Honeylab medical‐grade kanuka honey a vanguard for pharmaceutical honey industry
A medical honey developed by New Zealand researchers can not only treat a number of skin diseases, but could so help combat the global health emergency of antibiotic resistance, creating a billion dollar honey industry.
The medical‐grade kanuka honey formulation developed by Wellington and Bay of Plenty based Honeylab, along with researchers from the Medical Research Institute of New Zealand, are vying with manuka to be a new medical miracle and a major new earner for the Kiwi economy.
The current size of the potential kanuka market is estimated to be about $3 billion and the skin medicines are showing such positive results that several of the top 10 largest healthcare companies in the world are in negotiations with Honeylab for the products.
The medical‐grade kanuka honey formulation, Honevo, is currently being market tested in New Zealand pharmacies.
Last year after the pharmaceutical research company filed it patents, University of Otago associate professor and bee expert Peter Dearden said it was interesting area of research and could be a success story.
Manuka honey had been blazing the way for some time and to hear that useful compounds had been found in kanuka honey as well, was good news, he told Stuff.
Manuka honey is commonly associated with medical benefits and sold for consuming but kanuka is used in skin medicine and results have shown it to be effective for a number of skin diseases which are often treated with antibiotic.
It is "more effective than prescribed medication," says chief executive Laurence Greig.
A large‐clinical trial, published in the prestigious British Medical Journal Open, has shown that it is effective for the conditions such as rosacea, acne, cold sores, burns and wounds.
The honey medicines would add significant value to a booming industry and pave the way for a pharmaceutical honey industry, Greig said.
The honey industry was touted to hit the billion dollar mark but he "struggled" to see how selling pots of honey could make that happen and believed adding medical honey could make it more realistic.
"We are the vanguards trying to build a new industry. We are creating something New Zealand needs and we encourage others to get on the bandwagon," he said.
He believed his company had taken up the government challenge to move out out of commodities into high value products.
Honey had been used in medicine for wound care [such as Comvita Medihoney products] but Honeylab was leading the way for clinically-based medicinal use, he said.
"A number of New Zealand variations have unique properties, so I think others will follow us and leverage off what we have."
However, he warns it would not be easy.
Getting the products to such a high pharmaceutical standards took a lot of investment in research - almost all money his company made since it started was spend on R&D.
Seven years ago it launched the world's biggest research programme on medical honey.
It was currently testing its honey formulation against the market leader in cold sores and he expect it would be far superior. It was the second largest cold sores trial ever undertaken by far the biggest clinical trial ever undertaken in New Zealand , with more than 900 people taking part.
"Anyone who follows will be taking a risk and will have to think of their business as a pharmaceutical company and not a honey business," he said.
Greig believes Honeylab had many years of clinical research ahead and was developing new medicines using other types of honey.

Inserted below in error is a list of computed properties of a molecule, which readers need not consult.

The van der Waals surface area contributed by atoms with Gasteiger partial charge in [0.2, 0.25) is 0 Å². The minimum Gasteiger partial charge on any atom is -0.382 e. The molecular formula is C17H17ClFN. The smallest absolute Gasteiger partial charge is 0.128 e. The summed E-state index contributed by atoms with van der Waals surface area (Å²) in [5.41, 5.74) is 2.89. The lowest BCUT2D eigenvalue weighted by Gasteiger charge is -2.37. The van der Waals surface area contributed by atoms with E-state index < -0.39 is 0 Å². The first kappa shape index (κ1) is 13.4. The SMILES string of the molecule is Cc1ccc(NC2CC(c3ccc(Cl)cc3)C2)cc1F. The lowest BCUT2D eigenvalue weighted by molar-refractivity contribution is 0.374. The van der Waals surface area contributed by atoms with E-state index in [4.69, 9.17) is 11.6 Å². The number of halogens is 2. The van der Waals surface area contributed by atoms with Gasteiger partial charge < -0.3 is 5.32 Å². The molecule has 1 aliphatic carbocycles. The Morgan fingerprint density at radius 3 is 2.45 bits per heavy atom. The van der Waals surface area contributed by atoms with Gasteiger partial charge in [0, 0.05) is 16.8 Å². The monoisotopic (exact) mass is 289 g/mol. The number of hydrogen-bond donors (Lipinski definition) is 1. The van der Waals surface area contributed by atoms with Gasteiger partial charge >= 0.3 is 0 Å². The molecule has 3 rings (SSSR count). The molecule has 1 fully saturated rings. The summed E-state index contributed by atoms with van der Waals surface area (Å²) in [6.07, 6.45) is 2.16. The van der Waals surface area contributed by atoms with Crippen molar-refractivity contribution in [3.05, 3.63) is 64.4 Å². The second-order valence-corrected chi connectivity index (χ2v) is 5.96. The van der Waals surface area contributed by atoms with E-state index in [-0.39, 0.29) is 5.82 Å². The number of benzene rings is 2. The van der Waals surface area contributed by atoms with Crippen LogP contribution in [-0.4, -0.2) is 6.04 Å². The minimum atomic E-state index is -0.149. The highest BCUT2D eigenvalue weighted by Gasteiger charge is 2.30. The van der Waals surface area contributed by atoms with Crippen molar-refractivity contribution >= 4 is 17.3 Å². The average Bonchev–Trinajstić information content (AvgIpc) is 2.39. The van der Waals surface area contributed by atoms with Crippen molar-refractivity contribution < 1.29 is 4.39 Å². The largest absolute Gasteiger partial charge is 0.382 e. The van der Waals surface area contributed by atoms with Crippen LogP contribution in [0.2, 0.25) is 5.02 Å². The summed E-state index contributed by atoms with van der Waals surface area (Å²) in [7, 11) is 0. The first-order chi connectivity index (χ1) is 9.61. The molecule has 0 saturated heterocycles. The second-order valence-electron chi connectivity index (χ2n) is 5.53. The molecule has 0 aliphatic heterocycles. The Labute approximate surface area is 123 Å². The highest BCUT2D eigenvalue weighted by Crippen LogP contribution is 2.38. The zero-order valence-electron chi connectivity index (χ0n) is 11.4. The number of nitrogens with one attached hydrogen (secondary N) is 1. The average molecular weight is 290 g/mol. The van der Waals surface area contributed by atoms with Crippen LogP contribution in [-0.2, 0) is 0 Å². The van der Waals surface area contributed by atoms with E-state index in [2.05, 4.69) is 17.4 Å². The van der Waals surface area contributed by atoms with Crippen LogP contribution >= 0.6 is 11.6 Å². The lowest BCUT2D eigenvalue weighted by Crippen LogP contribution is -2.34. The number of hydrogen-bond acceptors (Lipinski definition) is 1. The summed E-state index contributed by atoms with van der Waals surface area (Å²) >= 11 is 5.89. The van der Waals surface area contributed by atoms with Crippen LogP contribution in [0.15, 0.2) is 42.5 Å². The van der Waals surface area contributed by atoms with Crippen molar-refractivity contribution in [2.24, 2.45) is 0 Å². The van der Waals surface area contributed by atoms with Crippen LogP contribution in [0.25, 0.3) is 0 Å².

"What GlaxoSmithKline did for milk, we will do for honey."
Co-founder Dr Shaun Holt said New Zealand Trade And Enterprise and other governments departments liked the business because it was adding huge value to "an almost worthless commodity" (kanuka), which was fully sustainable and could not be moved offshore.
"Although Manuka honey sells at a premium, there is much more value in selling honey as a medical product."
The company had a huge pipeline of research and ideas and were looking at other products from bees and their environment, particularly bee venom, to helps with pain and hair loss.
The Tauranga based founder, who is an associate professor at Victoria University, told a recent TEDxWellington event that kanuka was not just an effective treatment for skin conditions such as rosacea and wounds but it could also help buy time to develop new antibiotics.
Medical Research Institute of New Zealand director Professor Richard Beasley said: "Antibiotics are widely used for skin diseases and by using medical honey instead where possible, we can limit their use and therefore slow down the rate at which micro‐organisms develop resistance".
ANZ rural economist Con Williams said in January medical grade honey was not yet worth its weight in gold, but at $1000 a kilogram it would be one of New Zealand's highest priced exports.
Statistics New Zealand data shows the value of honey exports jumped to $285 million in 2015 from $202 million in 2014. The 41 per cent increase in exports was a result of the popularity of manuka honey, which continues to attract high paying investors.
Oceania Natural recently listed on the NZX and saw shares surged 300 per cent within a few days of listing. The company which sells products derived from the likes of Manuka honey and Noni fruit, with China its key export market, is expecting revenue of $3.4million in the 2016 financial year, forecast to grow to $5.4m in 2017.
In February the Overseas Investment Office approved the $110 million sale of Manuka Health NZ to Pacific Equity Partners.
The food and healthcare firm runs the biggest honey factory in New Zealand and sells its products in 50 countries.
In December South Island iwi Ngai Tahu bought 50 per cent of Masterton premium honey firm Watson & Son in a multi-million-dollar deal that industry sources estimated at more than $40m.